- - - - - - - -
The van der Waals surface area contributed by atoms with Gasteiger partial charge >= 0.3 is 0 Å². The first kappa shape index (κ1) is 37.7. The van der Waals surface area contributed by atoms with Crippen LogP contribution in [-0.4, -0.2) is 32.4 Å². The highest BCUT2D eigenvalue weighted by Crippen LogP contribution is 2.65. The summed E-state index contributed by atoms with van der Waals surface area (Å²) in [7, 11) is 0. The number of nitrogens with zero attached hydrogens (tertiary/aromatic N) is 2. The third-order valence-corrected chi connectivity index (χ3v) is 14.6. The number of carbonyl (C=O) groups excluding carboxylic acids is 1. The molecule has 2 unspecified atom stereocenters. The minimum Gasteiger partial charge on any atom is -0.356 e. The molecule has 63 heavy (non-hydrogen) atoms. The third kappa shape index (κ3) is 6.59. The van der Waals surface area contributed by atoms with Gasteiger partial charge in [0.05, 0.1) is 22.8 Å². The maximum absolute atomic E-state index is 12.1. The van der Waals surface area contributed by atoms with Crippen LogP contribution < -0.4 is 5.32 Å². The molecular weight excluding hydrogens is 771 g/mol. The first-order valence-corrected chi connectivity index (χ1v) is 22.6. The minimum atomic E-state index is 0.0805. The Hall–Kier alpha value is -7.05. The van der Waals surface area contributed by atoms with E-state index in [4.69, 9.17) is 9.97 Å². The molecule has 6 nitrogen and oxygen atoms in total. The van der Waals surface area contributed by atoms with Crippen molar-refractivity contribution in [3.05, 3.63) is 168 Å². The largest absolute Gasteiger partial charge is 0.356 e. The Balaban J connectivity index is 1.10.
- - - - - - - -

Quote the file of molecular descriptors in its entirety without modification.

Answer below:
The van der Waals surface area contributed by atoms with Gasteiger partial charge >= 0.3 is 0 Å². The first kappa shape index (κ1) is 37.7. The van der Waals surface area contributed by atoms with Crippen LogP contribution in [-0.4, -0.2) is 32.4 Å². The highest BCUT2D eigenvalue weighted by Crippen LogP contribution is 2.65. The summed E-state index contributed by atoms with van der Waals surface area (Å²) in [7, 11) is 0. The number of nitrogens with zero attached hydrogens (tertiary/aromatic N) is 2. The third-order valence-corrected chi connectivity index (χ3v) is 14.6. The number of carbonyl (C=O) groups excluding carboxylic acids is 1. The molecule has 2 unspecified atom stereocenters. The minimum Gasteiger partial charge on any atom is -0.356 e. The molecule has 63 heavy (non-hydrogen) atoms. The third kappa shape index (κ3) is 6.59. The van der Waals surface area contributed by atoms with Gasteiger partial charge in [0.05, 0.1) is 22.8 Å². The maximum absolute atomic E-state index is 12.1. The van der Waals surface area contributed by atoms with Crippen LogP contribution < -0.4 is 5.32 Å². The molecular weight excluding hydrogens is 771 g/mol. The first-order valence-corrected chi connectivity index (χ1v) is 22.6. The minimum atomic E-state index is 0.0805. The Hall–Kier alpha value is -7.05. The van der Waals surface area contributed by atoms with E-state index in [4.69, 9.17) is 9.97 Å². The molecule has 6 nitrogen and oxygen atoms in total. The van der Waals surface area contributed by atoms with Crippen molar-refractivity contribution in [3.05, 3.63) is 168 Å². The largest absolute Gasteiger partial charge is 0.356 e. The Balaban J connectivity index is 1.10.